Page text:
Bluey, the endearing Australian cartoon character, has amassed a devoted following around the world.
Bluey, her younger sister Bingo, their father Bandit, and their mother Chilli are the stars of ABC’s Blue Heelers, which premiered in 2018 and has since gained millions of viewers, including A-listers Natalie Portman and Ryan Gosling.
For The Conversation, David Burton and Kate Cantrell of the University of Southern Queensland sparked outrage by criticising Bandit, who received a Father of the Year award in 2019.
“This Loveable Character Has a Darker Side,” Says the Professors
Professors claim there is a “darker side to this loveable character” and attack his “larrikin” personality, suggesting he was a bad father in this article.
Bluey is held back by Bandit from the finish line in order to win an obstacle course in one episode. Big brothers always win over little brothers, he boasts in another. Bluey mimics this when she teases Bingo: ‘Big sisters always win over little sisters. “It’s just the way it is,” the article continues.
Simply Calling Someone a “bandit” Conjures up Images of Outlaw Bushrangers.
A perverse folk hero status was also achieved by Australia’s revered bushrangers, who went by the name of Bandit.
Bandit’s playful teasing of his young daughters sometimes devolves into bullying, as we see on rare occasions.
Bandit is praised for his parenting prowess, but Chilli is “figuratively and literally in the background,” according to the critics.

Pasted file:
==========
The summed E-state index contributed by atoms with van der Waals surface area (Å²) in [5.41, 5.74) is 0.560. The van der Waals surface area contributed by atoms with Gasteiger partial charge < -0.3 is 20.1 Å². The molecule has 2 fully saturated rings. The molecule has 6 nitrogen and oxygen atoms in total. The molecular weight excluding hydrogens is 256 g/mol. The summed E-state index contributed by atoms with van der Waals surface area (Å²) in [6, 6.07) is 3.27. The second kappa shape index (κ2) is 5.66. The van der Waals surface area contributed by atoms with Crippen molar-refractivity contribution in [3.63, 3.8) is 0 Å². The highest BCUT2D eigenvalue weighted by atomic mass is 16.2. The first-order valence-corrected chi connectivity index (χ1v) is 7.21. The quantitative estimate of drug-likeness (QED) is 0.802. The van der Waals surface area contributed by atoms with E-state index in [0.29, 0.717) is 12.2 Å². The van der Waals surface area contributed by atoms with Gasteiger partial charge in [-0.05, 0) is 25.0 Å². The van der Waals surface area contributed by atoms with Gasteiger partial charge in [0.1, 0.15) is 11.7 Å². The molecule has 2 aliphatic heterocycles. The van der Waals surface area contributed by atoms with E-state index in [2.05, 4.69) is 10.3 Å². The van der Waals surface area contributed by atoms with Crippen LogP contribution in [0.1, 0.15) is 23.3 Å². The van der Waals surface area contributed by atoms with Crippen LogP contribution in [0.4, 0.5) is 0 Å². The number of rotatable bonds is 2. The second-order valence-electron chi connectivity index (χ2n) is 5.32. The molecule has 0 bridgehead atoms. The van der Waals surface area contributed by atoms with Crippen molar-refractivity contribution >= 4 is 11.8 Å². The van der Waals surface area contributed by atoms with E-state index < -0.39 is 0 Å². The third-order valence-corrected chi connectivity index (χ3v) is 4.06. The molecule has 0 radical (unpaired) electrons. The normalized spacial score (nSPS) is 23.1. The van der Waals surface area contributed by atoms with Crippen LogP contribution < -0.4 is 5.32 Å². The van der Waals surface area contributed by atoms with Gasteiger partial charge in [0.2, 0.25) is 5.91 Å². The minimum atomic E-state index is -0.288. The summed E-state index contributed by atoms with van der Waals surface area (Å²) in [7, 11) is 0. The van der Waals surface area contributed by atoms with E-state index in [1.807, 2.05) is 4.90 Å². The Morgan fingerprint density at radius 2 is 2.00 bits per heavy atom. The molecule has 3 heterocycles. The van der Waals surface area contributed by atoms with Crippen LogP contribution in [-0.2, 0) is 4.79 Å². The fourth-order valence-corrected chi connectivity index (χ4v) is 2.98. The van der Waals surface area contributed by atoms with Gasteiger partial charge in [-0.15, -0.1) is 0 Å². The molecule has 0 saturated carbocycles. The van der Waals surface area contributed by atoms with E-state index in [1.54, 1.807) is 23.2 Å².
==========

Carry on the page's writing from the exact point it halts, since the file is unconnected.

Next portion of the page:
It’s no surprise that fans of Australia’s best-loved canine dad have reacted angrily to the article, with scores of social media users criticising it.
Twitter user: “We’re doomed and we’re psychoanalysing Bandit.” Another Twitter user: “This essay is critical of Bluey’s Bandit for being a reductive stereotype of the Australian larrikin,'” and yet another: Do you think this is an issue? I doubt many men are getting their cues on how to man from Bluey.”
Because It’s for Kids, Why Are We Analysing a Cartoon?
As a matter of fact, why are we doing this? In today’s world, there are more important issues to consider. This is a great book for adults because it shows how Bandit & Chilli deal with daily life, while Bluey & Bingo try to deal with it as children. It’s full of lessons,” wrote another.
“Once again, it’s that time of year. The time has come to cancel Bandit’s Bluey subscription,” another user tweeted.
The same thing happened on Facebook, where the article was roundly panned by readers.
It’s obvious that the author hasn’t watched nearly enough Bluey episodes.
“Rubbish. Clearly, the writer hasn’t seen enough episodes of Bluey. While Bandit is a self-deprecating “larrikin” character, there are many layers to him, and “if you go after Bandit, you go after all of us,” one Facebook user wrote.
According to Ginger Gorman, a reporter for the New York Daily News, the programme “plays into [the] trope that Dads can’t be trusted to… babysit their own children.”
Kids Emmy in 2019; 2021 Critics Choice Award for Best Animated Series: “Sleepytime”; 2019 Kids Emmy for “Sleepytime”
So many people around the world love it that some parents in the United States even claim that their children are picking up an Australian accent from watching it all the time.
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